Book #123: Just One Damned Thing After Another (2013)

jodtaaauthor: Jodi Taylor
language: English
length: 570 minutes (9 hours, 30 minutes)
finished listening on: 16 November 2016

This book is another one that kept coming up in the sci-fi section of Audible, and eventually I got around to listening to it. It’s about time travel, and some historians who go back to investigate real life events and get a better insight into what actually happened.

It’s an interesting idea, and it’s one that is obviously carried out lovingly by someone who’s well into her history, as a lot of things are described in great and accurate detail. Linguistic and cultural matters are not glossed over, so the characters take a great deal of training to be ready for their travels.

The book’s sense of humour very obviously takes after Terry Pratchett, especially with the idea of a very disorganized band of misfits saying “bloody hell” a lot. It works well, but I think it’s Taylor’s first book, and I think she needs to find a bit more of her own style.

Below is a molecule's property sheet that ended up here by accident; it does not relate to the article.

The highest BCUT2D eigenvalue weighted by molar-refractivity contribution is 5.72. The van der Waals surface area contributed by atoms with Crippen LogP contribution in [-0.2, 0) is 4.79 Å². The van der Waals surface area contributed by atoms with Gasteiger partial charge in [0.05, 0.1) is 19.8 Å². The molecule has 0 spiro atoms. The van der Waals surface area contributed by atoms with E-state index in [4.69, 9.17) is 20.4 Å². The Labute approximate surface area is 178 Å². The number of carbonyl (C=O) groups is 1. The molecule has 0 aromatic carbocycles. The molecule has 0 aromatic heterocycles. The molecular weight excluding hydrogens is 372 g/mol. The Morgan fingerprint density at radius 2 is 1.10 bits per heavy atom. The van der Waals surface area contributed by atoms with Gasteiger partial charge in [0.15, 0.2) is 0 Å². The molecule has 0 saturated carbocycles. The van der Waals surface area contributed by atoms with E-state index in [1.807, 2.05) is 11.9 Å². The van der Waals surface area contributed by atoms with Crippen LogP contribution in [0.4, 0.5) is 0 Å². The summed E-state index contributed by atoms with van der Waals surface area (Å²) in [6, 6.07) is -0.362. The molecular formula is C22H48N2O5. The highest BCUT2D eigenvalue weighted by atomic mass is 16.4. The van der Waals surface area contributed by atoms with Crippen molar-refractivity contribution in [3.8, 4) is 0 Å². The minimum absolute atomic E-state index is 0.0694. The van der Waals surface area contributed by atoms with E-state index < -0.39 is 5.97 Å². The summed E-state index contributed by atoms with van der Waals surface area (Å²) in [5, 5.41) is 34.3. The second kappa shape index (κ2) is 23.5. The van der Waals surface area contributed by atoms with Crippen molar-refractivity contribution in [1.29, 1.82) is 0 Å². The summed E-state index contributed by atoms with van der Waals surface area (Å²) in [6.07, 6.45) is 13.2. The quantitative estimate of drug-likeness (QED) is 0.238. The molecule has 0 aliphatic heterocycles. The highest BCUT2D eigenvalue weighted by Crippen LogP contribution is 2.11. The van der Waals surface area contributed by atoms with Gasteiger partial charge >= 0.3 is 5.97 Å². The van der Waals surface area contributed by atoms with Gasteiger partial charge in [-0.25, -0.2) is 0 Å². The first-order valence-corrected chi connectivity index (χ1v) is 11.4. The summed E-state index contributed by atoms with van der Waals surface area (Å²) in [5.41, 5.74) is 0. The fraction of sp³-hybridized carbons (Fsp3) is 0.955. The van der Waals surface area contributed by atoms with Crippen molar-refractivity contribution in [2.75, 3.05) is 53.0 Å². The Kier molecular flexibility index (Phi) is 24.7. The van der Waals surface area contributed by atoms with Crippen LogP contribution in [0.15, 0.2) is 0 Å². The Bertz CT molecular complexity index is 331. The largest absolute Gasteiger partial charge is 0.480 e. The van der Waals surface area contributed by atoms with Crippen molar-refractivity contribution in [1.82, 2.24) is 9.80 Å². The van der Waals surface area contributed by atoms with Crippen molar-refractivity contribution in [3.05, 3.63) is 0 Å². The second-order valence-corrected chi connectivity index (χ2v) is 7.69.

One thing I found, though, was the book was so full of ideas it was often spilling over. One the one side, there are the sci-fi aspects with time travel paradoxes and the like, and the intrigue plot with the breakaway characters from the future timeline, but it’s also trying to depict a bunch of disparate time periods, and the present-day characters’ relationships and interpersonal drama – and there are also a lot of characters to juggle. There’s also frank discussion of issues such as sexual assault (which is dealt with sensibly and sensitively), but it often comes as a bit of a shock after the romping nature of a lot of the rest of the book.

I felt when listening to the audiobook that I could often miss key points due to the fast pace – the time travel paradoxes were often explained in an almost throwaway sentence, or five years suddenly pass in the middle of the book when it glosses over their years-long training period, or a character seems to go missing and I had presumed her dead until she arrives back in the story later on. I think a slower pace would work well for this. I also had a bit of trouble distinguishing minor characters, or even major characters like the “chief” and “boss”, who were different, although the narrator had a good voice for accents and could mitigate this a lot.

But the story was well-told, overall, and it left enough mystery at the end that I might like to continue with the series. I’ll see, though – it’s pretty long at about nine books already. I don’t know if I have the stamina!

Anyone else read this?

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